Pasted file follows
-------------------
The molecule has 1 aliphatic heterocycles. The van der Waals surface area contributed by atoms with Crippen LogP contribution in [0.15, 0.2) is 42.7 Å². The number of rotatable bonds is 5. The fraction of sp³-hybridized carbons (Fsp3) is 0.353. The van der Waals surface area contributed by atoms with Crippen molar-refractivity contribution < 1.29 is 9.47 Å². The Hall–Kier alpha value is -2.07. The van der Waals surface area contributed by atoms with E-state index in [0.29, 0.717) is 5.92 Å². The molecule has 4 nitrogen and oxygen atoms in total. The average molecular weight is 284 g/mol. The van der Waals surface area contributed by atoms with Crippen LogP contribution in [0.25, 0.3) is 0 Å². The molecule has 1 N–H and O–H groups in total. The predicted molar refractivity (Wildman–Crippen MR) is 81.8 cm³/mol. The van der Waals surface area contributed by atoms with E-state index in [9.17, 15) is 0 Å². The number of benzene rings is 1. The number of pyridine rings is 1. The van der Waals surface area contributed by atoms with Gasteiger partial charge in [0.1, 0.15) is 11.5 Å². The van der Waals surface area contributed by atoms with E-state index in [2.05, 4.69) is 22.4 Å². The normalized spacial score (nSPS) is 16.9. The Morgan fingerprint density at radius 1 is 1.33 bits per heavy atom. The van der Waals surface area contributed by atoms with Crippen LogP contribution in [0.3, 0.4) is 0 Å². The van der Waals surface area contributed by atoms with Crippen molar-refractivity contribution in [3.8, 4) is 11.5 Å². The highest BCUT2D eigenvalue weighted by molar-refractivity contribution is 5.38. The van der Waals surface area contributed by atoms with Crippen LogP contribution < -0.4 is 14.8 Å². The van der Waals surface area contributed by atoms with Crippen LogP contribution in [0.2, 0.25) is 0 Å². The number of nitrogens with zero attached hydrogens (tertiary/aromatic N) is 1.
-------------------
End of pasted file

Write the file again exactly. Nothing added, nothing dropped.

The molecule has 1 aliphatic heterocycles. The van der Waals surface area contributed by atoms with Crippen LogP contribution in [0.15, 0.2) is 42.7 Å². The number of rotatable bonds is 5. The fraction of sp³-hybridized carbons (Fsp3) is 0.353. The van der Waals surface area contributed by atoms with Crippen molar-refractivity contribution < 1.29 is 9.47 Å². The Hall–Kier alpha value is -2.07. The van der Waals surface area contributed by atoms with E-state index in [0.29, 0.717) is 5.92 Å². The molecule has 4 nitrogen and oxygen atoms in total. The average molecular weight is 284 g/mol. The van der Waals surface area contributed by atoms with Crippen LogP contribution in [0.25, 0.3) is 0 Å². The molecule has 1 N–H and O–H groups in total. The predicted molar refractivity (Wildman–Crippen MR) is 81.8 cm³/mol. The van der Waals surface area contributed by atoms with E-state index in [9.17, 15) is 0 Å². The number of benzene rings is 1. The number of pyridine rings is 1. The van der Waals surface area contributed by atoms with Gasteiger partial charge in [0.1, 0.15) is 11.5 Å². The van der Waals surface area contributed by atoms with E-state index in [2.05, 4.69) is 22.4 Å². The normalized spacial score (nSPS) is 16.9. The Morgan fingerprint density at radius 1 is 1.33 bits per heavy atom. The van der Waals surface area contributed by atoms with Crippen LogP contribution in [0.3, 0.4) is 0 Å². The van der Waals surface area contributed by atoms with Crippen molar-refractivity contribution in [3.8, 4) is 11.5 Å². The highest BCUT2D eigenvalue weighted by molar-refractivity contribution is 5.38. The van der Waals surface area contributed by atoms with Crippen LogP contribution < -0.4 is 14.8 Å². The van der Waals surface area contributed by atoms with Crippen LogP contribution in [0.2, 0.25) is 0 Å². The number of nitrogens with zero attached hydrogens (tertiary/aromatic N) is 1.